Stemming the global rise in asthma requires not only clinical expertise, but also advocacy work, multidisciplinary cooperation, and creative strategies.

By Anne Welsbacher

What could you accomplish with 15 million extra years? A new study1 developed for the Global Initiative for Asthma (GINA) states that about 15 million disability-adjusted life years (that is, healthy years) are lost annually to asthma worldwide. At least 300 million people suffer from asthma, and the number who are children is growing steadily. Air pollution, tobacco smoke, and occupational exposures are barriers to reducing asthma. So are poverty and poor education. Asthma is disproportionately high among African American and Hispanic/Latino communities, and it is higher in urban settings, especially inner cities.

Anne Welsbacher

Among the study’s most salient features is a graph detailing the prevalence of asthma in areas worldwide: the line curves steadily higher as it moves into more developed countries. Asthma is barely a tickle in Nepal, Albania, and Macau; in Argentina, Saudi Arabia, Hong Kong, and Sweden, it swells considerably; by the time it reaches the Americas and, especially, the United Kingdom, it soars. On a global scale, richer, it would appear, is not necessarily better—at least, not from the lung’s point of view.

On a local scale, poor does not fare well, either. Other studies echo GINA’s findings. A recent study2 of homeless children in New York finds that about half of them in the city’s shelter system have asthma, and 90% are not taking the medicine needed to control it. A new report3 out of Harvard Medical School finds that poor and minority inner-city children are experiencing an epidemic of asthma, due to global warming and air pollution.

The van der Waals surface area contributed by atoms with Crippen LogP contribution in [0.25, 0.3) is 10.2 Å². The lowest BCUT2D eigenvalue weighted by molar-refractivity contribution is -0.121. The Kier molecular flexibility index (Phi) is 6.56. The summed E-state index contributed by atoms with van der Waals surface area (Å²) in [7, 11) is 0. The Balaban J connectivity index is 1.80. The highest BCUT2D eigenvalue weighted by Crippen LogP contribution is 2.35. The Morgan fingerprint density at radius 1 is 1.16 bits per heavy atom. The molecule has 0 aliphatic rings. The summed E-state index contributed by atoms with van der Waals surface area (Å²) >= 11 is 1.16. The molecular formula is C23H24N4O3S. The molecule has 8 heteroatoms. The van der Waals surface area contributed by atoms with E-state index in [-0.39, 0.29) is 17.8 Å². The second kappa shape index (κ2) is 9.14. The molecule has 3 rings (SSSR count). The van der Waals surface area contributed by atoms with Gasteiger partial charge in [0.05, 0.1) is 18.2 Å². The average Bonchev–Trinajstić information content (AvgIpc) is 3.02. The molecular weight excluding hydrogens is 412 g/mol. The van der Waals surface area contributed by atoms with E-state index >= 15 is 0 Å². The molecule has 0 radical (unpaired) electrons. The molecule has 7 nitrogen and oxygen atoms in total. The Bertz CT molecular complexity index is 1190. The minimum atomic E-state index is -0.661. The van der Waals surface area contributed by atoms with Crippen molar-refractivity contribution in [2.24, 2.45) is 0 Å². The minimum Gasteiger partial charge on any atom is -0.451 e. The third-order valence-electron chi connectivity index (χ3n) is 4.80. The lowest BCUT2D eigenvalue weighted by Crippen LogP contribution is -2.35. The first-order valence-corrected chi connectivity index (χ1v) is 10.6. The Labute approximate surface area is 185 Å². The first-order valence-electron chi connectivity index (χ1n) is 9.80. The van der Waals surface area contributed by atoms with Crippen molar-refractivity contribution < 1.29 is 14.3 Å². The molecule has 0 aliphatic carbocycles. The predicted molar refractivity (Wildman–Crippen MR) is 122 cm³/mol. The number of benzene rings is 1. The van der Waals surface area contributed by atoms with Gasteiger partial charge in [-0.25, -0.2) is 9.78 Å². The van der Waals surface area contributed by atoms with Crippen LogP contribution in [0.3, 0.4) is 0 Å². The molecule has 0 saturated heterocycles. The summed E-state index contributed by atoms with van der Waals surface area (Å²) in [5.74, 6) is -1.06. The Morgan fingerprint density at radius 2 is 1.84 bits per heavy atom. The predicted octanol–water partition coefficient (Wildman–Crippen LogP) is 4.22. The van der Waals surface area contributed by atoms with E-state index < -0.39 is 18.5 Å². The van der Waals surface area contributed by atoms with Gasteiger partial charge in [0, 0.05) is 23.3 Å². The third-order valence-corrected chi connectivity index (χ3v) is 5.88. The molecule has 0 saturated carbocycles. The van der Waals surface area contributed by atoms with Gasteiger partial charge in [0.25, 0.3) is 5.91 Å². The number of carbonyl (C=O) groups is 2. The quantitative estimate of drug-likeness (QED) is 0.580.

How can these statistics be confounded? What can RTs—as individuals and as members of a strong and passionate community—do to address the sociological complexities of the growing problem of asthma?

In Boston, staff in a hospital’s pediatrics department had done what they could clinically to help an asthma-plagued boy living in an apartment with leaky pipes and mite-infested carpeting. Frustrated by the landlord’s deaf ear to requests from both a nurse and the boy’s mother, the department’s chair turned to his facility’s attorneys for help. Within weeks, the carpets and pipes were replaced. The boy’s doctor visits went down and his school attendance went up.4

Treating asthma involves more than clinical expertise; political savvy, cooperative efforts among integrated disciplines, and creative tactics are also necessary tools in fighting this growing burden on the health of patients.


Anne Welsbacher is the former editor of RT. For more information, contact [email protected].


1. Global burden of asthma, Global Initiative for Asthma. Available at:
2. Pérez-Peña R. Children in shelters hit hard by asthma. New York Times. March 2, 2004;sect A:1.
3. Epstein PR, Rogers C. Inside the Greenhouse. Boston: Center for Health and the Global Environment, Harvard Medical School; 2004.
4. Shipler DK. Total poverty awareness. New York Times. February 21, 2004:15.